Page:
That's a tremendous vote of confidence in our business. But I guess it's just not nasty enough to warrant a Deadline headline.
As we move toward yet another critical fourth quarter--which in this business tends to have a "soft opening" in September, with the first trickle of high-profile DVD and Blu-ray Disc releases--is there anyone out there with a firm grasp on where, exactly, this business is heading?
The national economy is certainly one factor, and here the prognosis is cloudier than ever. For months, we've been talking about "recovery," and yet with joblessness still at record highs and the recent news of an abrupt slowdown in the housing market, the latest jabber from Washington is about this being a "jobless recovery," whatever that's supposed to mean. Let's face it: if people don't have jobs, they aren't going to have money. And if they don't have money, they can't spend it. And anytime you have a slowdown in consumer spending, guess what? It's the "R" word again (as in "recession," for those with short attention spans).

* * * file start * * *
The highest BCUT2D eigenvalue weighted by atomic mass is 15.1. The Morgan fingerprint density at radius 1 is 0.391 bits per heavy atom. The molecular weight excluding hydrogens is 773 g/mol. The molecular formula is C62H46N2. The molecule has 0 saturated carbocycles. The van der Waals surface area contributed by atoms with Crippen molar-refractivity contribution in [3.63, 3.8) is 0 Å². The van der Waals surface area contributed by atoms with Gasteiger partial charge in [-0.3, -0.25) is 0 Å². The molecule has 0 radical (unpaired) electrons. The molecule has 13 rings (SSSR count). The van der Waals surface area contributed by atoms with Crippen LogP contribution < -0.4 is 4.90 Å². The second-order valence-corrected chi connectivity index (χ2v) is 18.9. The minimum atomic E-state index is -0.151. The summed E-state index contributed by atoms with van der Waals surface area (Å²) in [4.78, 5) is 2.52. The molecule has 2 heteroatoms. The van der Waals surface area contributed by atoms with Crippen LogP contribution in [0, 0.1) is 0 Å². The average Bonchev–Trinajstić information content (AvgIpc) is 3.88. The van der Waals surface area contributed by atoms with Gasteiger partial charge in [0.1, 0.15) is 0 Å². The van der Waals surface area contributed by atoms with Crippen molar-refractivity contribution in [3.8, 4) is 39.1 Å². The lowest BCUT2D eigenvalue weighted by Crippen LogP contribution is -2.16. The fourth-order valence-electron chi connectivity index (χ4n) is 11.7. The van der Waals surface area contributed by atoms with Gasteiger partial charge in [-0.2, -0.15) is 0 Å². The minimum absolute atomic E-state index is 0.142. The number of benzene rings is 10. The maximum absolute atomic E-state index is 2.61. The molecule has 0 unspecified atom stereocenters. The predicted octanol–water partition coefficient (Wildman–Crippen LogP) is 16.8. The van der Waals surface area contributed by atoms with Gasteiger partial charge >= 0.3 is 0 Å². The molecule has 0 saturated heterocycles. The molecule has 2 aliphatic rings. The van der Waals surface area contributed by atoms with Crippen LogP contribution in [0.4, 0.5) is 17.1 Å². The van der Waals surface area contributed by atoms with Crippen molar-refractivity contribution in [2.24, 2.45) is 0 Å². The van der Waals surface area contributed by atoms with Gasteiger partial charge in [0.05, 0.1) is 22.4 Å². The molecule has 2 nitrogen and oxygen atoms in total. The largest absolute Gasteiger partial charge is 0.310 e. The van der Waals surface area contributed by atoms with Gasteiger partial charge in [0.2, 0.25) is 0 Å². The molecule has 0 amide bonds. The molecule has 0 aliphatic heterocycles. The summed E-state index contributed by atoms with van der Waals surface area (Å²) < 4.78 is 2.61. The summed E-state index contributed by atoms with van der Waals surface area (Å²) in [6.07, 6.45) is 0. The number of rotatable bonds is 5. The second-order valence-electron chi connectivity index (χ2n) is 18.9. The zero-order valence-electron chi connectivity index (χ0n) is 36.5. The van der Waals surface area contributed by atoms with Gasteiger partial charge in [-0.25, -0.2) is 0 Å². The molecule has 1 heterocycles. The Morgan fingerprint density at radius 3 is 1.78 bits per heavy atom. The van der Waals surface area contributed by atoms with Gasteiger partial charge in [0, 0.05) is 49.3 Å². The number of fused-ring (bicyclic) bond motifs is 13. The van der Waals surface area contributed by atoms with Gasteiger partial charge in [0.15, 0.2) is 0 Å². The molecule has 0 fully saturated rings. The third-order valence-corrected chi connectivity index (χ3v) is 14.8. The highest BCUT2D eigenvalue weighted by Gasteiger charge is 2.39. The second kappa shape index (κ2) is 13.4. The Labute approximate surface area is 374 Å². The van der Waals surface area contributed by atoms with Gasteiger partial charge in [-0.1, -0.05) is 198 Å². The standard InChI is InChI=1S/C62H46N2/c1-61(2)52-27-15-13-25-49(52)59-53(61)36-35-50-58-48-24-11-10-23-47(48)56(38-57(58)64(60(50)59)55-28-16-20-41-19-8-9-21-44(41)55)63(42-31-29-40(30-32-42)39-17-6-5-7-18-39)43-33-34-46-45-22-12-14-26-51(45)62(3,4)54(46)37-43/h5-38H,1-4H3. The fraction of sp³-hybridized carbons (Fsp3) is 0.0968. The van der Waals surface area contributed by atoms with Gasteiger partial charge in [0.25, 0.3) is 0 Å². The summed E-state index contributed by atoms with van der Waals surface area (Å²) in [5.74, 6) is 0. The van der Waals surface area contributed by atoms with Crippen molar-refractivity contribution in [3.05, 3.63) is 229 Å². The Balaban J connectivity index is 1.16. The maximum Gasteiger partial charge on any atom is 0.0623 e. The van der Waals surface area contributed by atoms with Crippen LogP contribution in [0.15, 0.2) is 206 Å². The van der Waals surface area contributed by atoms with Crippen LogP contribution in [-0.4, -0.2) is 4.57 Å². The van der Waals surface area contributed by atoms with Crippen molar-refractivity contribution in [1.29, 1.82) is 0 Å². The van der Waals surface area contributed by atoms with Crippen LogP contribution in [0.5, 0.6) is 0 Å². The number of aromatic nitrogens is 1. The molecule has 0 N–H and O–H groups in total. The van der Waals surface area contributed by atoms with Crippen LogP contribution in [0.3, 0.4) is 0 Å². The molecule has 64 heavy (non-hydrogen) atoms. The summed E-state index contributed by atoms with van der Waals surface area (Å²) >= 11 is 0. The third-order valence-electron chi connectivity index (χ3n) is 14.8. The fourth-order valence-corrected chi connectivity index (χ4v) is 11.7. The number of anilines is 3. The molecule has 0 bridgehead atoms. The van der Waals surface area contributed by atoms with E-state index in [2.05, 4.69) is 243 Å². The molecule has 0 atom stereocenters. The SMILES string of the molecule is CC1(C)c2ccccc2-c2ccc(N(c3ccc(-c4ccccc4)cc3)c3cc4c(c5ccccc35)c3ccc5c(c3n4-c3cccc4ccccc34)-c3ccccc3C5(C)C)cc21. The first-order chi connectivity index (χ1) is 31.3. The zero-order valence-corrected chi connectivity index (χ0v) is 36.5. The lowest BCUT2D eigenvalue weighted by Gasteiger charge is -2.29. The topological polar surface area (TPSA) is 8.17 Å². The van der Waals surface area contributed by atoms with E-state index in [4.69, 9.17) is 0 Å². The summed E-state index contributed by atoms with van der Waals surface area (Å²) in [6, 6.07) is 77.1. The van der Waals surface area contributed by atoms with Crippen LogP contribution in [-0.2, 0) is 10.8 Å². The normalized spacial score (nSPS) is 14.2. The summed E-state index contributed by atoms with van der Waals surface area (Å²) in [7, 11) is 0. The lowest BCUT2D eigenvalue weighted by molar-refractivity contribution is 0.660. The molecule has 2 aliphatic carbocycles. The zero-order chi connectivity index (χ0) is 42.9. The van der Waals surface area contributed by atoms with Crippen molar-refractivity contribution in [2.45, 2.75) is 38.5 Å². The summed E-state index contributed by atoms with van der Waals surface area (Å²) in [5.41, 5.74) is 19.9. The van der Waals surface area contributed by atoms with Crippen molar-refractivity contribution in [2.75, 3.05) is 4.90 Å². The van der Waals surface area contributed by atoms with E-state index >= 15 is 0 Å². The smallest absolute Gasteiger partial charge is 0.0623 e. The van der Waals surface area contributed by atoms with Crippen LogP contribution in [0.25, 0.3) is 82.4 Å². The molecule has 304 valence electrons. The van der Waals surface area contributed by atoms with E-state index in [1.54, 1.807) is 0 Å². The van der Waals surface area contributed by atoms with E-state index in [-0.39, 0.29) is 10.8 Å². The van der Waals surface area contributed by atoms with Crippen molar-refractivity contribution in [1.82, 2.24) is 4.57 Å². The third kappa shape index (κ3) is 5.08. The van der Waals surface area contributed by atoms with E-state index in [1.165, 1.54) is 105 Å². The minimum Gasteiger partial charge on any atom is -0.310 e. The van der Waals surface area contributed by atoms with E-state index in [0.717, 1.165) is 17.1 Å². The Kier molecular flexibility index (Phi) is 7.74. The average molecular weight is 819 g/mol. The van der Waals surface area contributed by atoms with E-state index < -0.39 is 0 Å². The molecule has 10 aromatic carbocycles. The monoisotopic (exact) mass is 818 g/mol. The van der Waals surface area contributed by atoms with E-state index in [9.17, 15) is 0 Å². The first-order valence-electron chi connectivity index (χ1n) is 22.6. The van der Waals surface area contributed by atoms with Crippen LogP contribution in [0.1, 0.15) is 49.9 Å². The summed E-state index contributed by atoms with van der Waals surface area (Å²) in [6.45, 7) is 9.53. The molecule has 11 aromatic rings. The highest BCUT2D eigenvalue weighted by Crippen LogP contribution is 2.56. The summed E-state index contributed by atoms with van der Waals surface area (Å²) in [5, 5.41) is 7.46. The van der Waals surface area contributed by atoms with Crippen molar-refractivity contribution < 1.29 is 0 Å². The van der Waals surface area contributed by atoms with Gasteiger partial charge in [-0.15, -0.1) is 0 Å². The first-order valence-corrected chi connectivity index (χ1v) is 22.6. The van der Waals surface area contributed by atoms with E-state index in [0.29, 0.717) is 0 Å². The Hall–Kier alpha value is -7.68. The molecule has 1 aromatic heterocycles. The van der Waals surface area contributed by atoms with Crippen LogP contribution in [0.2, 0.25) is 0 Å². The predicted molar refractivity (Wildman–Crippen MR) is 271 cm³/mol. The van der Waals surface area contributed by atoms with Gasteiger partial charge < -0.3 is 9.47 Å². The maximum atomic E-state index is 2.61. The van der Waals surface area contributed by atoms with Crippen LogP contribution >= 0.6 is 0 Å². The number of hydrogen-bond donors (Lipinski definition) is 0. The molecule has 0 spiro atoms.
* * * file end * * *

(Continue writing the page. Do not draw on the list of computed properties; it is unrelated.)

So in short, the recovery is petering out--if there ever was a recovery. And there's a whole school of economic thought that believes once the Bush tax cuts expire at the end of the year, the economy will tank even further than it did the last time around. This could mean a robust fourth quarter for DVD and Blu-ray Disc sales, followed by another dramatic slowdown--for the third consecutive year.
Of course, that's the worst-case scenario--and, ultimately, we're not going to know what's going to happen until it happens. And if we're looking for clarification by studying some of our own industry's economic indicators, the outlook is just as murky. DVD and Blu-ray Disc software sales are still down from last year, and what's more frightening is that if you compare the box office strength of movies released in the first half of this year to that of movies released in the first half of 2009, you'll find the 2010 tally is significantly higher--which makes the gap in consumer spending even more disturbing.